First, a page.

Sarah Lebner 40:20

Absolutely. And as you as you say, I think we're finally coming into this age in architecture, where we value diverse representation, and we realise the strength of that gives our design solutions. And yeah, the fact that you are from another country is actually really attractive in those situations, and your accent is, is just part of that. What would I say badge of honour that you can sort of bring these diverse and interesting solutions to, to a team?

Tara Cull - ArchiEnglish 40:55

Absolutely. I've got one more question for you. And it wasn't planned. But you've talked about it a couple of times. So I want to ask you about your obsession with being an entrepreneur.

Sarah Lebner 41:07

I mean, some people like crime podcasts, some people just listen to a lot of music, I guess. And I've just got all of the entrepreneurship and business podcasts on repeat, I can't get enough of them. I read those kinds of books. So Eric Reinhold, from 30 by 40 Design Workshop is a huge inspiration for me. He was 100%, the light bulb moment that led to writing the book. And I guess, you know, it's about what's, what's the attraction for me, I'm just one of those serial entrepreneur people. You know, even in primary school, I made these little stickers and sold them to friends. In high school, I made jewellery and sold it to friends. And, you know, I've dabbled in trying to set up other things. So, yeah, it's just something odd within me. Heard a really good question. This is a bit of a segue lately, but maybe it relates to it. A really good question recently, which was, what do you inherently know that no one taught you? It's one of these questions that's been haunting me. And I realised that my answer is, is probably something inherently me is the need to action or create change on something if I can see that there's a better way to do something, and an opportunity to improve a situation. And I think that's partly what fuels my entrepreneurial side, as well as probably some kind of stubbornness or independence, about just wanting to do my own thing all the time, and sort of lead the team. I think the moment that some kind of cocktail,

Tara Cull - ArchiEnglish 43:04

but I also think it's a great skill, particularly working as an architect, like learning about the Business of Architecture and understanding. And also, I was just thinking about it, too, because a lot of the people that I work with also express this idea of wanting to do something in an alternative way, or because they've come from overseas, they don't necessarily see the linear path as, like, what people living in Australia might Yeah. So it's kind of it gives them this sense of hope that maybe there is something that they can do on the side or as an alternative to being, as you know, an architect or an architecture designer. So

Sarah Lebner 43:41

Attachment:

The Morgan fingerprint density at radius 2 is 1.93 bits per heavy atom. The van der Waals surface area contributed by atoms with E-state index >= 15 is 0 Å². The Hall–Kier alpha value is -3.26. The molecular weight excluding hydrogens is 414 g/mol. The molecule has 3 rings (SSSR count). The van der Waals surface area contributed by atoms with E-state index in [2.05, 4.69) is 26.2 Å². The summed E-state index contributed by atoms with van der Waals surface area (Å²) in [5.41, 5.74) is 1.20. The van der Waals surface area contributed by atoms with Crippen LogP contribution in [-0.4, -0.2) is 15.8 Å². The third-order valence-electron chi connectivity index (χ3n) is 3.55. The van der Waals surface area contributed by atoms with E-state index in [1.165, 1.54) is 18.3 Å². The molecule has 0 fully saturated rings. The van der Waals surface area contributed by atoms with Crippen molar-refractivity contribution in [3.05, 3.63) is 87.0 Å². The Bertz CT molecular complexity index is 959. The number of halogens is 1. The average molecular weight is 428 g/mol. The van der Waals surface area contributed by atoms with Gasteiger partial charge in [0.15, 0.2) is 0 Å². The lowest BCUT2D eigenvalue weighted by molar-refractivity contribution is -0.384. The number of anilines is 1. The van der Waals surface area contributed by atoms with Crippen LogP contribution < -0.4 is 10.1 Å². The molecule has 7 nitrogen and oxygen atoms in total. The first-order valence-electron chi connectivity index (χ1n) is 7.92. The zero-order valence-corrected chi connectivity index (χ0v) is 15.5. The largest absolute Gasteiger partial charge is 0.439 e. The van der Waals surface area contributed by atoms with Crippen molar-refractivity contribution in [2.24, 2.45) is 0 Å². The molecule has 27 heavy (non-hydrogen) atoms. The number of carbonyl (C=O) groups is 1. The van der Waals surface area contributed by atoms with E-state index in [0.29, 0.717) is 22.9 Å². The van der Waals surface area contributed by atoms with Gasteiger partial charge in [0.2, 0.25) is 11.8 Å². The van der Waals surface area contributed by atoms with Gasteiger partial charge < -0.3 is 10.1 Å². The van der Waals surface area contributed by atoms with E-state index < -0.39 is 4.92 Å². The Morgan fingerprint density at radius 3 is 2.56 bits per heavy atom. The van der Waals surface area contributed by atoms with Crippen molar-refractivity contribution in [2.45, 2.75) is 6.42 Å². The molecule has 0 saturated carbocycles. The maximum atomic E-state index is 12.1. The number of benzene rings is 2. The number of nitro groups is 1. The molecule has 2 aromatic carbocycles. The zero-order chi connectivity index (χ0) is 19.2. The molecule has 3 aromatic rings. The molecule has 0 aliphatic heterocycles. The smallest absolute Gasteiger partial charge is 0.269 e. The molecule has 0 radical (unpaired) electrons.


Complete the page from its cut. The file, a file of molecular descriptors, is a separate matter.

yeah, look at other industries are innovating and architectures usually slow to sort of question the model that we do our work in. I think there's huge opportunity to to rethink that and question that in, in all kinds of elements of how we practice.

Tara Cull - ArchiEnglish 43:59

Hmm, absolutely. Well, Sara, have we have we covered everything that you wanted to cover today? Is there anything else that you wanted to share with everyone?

Sarah Lebner 44:08

I mentioned earlier on this notion of luck in our careers, and I think there's so many things you can do in your career to create opportunities for luck. And anyone who's interested in that idea of shared on our website, a recent talk I did with the archy mentors Summit, that's 10 ways you can create your own luck in your career. And I think it would be a really lovely segue from our discussion today into some further useful points. If if people are looking for more.

Tara Cull - ArchiEnglish 44:43

Absolutely, I will that will leave it at that and say that people need to go and read that and be inspired by what are some of the things that they can do to make a change. So thank you, Sarah. I've had a great time speaking to. I feel like every time we speak, I just learned more and more and we could can Continue speaking. So thank you.

Sarah Lebner 45:03

Thanks for having me. It's a real honour to come on this platform. Thanks, Tara.

Tara Cull - ArchiEnglish 45:08

Thanks again, Sarah for the fabulous conversation and for sharing your knowledge and insights. If you want to find out more about Sarah, go to my first architecture or follow the links in the show notes at archy Don't forget to check out Sarah's video and all the amazing resources she shared in the episode. I especially recommend checking out Grammarly. If you want help with your writing. You'll find a link to it in the show notes. If you enjoyed this episode, share it with someone who might find it useful. You can also connect with me on LinkedIn comm and ask me questions or share your insights from the episode. I look forward to sharing my next conversation with you very soon.